‘Superpowers’ aid immigrant boy’s adjustment

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The Amazing Absorbing Boy

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Opinion

Hey there, time traveller!
This article was published 06/02/2010 (4677 days ago), so information in it may no longer be current.

The Amazing Absorbing Boy

By Rabindranath Maharaj

Knopf Canada, 352 pages, $30

MOVING to a new country is never an easy thing, but it helps to have a super-power or two hidden under a crimson cape.

In this charming literary novel, Trinidad-born Canadian Rabindranath Maharaj presents the fear and excitement of immigrating to Canada through the eyes of a 17-year-old Trinidadian teenager.

Though Sam starts out with no knowledge of his adopted country, he does have a vast knowledge of comic books, whose fantastic tales and super-human exploits help him interpret the strange new world around him.

In telling Sam’s story, Maharaj also allows the reader to see Canadian society through a pair of fresh, unprejudiced eyes.

The author of three previous novels and three short-story collections, Maharaj knows the hardship of moving to a new country first-hand.

And like fellow Caribbean-born Canadian novelists André Alexis and Neil Bissoondath, Maharaj has made the experience of immigration the subject of at least some of his writing.

But while Maharaj immigrated to Canada as an adult, his character is forced to leave his old life behind at a much more vulnerable age, much like the protagonist of Latvian-born David Bezmozgis’s 2004 collection, Natasha and Other Stories.

After Sam’s mother dies of cancer, his uncle Boysie decides that Sam should go live with his father in Toronto. At first, Sam fantasizes about the long-awaited reunion with his father, who he hasn’t seen since he was six.

When Sam finally gets to Canada, however, his father treats him with silence and sarcasm, dashing hopes for a rekindled relationship.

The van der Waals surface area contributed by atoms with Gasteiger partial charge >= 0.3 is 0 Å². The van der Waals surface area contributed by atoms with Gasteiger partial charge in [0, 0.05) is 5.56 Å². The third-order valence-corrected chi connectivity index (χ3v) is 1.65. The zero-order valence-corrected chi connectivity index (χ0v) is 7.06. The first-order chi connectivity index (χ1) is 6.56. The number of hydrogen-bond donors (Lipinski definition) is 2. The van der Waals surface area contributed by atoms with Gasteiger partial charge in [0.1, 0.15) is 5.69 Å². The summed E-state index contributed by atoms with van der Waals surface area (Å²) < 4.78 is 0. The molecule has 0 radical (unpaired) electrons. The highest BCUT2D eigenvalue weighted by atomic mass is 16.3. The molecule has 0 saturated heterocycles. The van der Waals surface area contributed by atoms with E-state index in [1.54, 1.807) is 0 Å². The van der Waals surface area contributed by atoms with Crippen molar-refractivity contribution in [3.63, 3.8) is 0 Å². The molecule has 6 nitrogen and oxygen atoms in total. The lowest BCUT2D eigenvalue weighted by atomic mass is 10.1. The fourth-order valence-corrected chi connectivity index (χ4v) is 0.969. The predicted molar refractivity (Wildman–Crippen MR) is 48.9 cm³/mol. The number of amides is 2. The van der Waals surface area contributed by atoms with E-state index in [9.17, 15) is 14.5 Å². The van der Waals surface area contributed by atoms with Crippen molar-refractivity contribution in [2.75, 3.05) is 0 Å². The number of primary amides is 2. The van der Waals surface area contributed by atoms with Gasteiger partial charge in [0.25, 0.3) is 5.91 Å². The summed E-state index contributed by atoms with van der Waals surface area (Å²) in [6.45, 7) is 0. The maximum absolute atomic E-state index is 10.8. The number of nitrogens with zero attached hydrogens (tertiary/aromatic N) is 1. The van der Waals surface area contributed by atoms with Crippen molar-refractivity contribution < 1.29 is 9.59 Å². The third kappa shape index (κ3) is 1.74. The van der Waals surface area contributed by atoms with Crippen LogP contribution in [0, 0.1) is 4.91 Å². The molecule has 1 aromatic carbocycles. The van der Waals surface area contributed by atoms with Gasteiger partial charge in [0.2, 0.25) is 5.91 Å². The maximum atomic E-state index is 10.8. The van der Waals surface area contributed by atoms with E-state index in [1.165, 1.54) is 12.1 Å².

Meanwhile, Sam has to figure out how to get by in the new and unfamiliar city. Back in Trinidad, his school friends had talked about Canada as a strange and fantastic place, where shaved ice fell from the sky in all different flavours and colours.

The reality, as Sam finds out, is not quite so wonderful. But despite his lack of familiarity with his new home, Sam does have a vast knowledge of comic books, which he uses to interpret the world around him.

When he starts riding the subway he sees the people rushing off to work as mole people, and an unlicensed Eastern European dentist that he meets as "Mothski the Moleman."

Other people that Sam encounters are similarly portrayed as larger-than-life, super-hero type figures. He thinks of his elderly next-door neighbour as a genie, and a friendly librarian a chimera. Eventually Sam gets a job at a gas station, becoming a super-hero himself — Petroman.

The novel proceeds episodically, as Sam discovers new places and meets different groups of people. "This is what I like about Toronto," one of Sam’s newfound friends tells him. "Just cross the street and you are in a completely different country. Everybody’s here."

Though the original "Amazing Absorbing Boy" was a friend of Sam’s from Trinidad, the name also applies to Sam himself — with each new experience, he learns something else about his new environment.

While Sam is forced to deal with the challenges of living a new place, he also has to navigate the perils of growing up, including his fraught relationship with his father. "It seemed that my father had influenced me more by his absence than if I had seen his face every day of my life," he reflects.

Maharaj’s clear, unpretentious prose, sprinkled unobtrusively with Trinidadian words and expressions, creates a convincing voice for Sam. If anything, however, Sam’s character is a bit too sympathetic.

Though his unsullied perspective allows Maharaj to portray Canada from the eyes of an outsider, Sam’s purity and naivité also make him a less believable character.

Nonetheless, The Amazing Absorbing Boy is a touching tale of discovery.

Ezra Glinter is a Winnipeg writer and the books editor of Zeek: A Jewish Journal of Thought and Culture.

 

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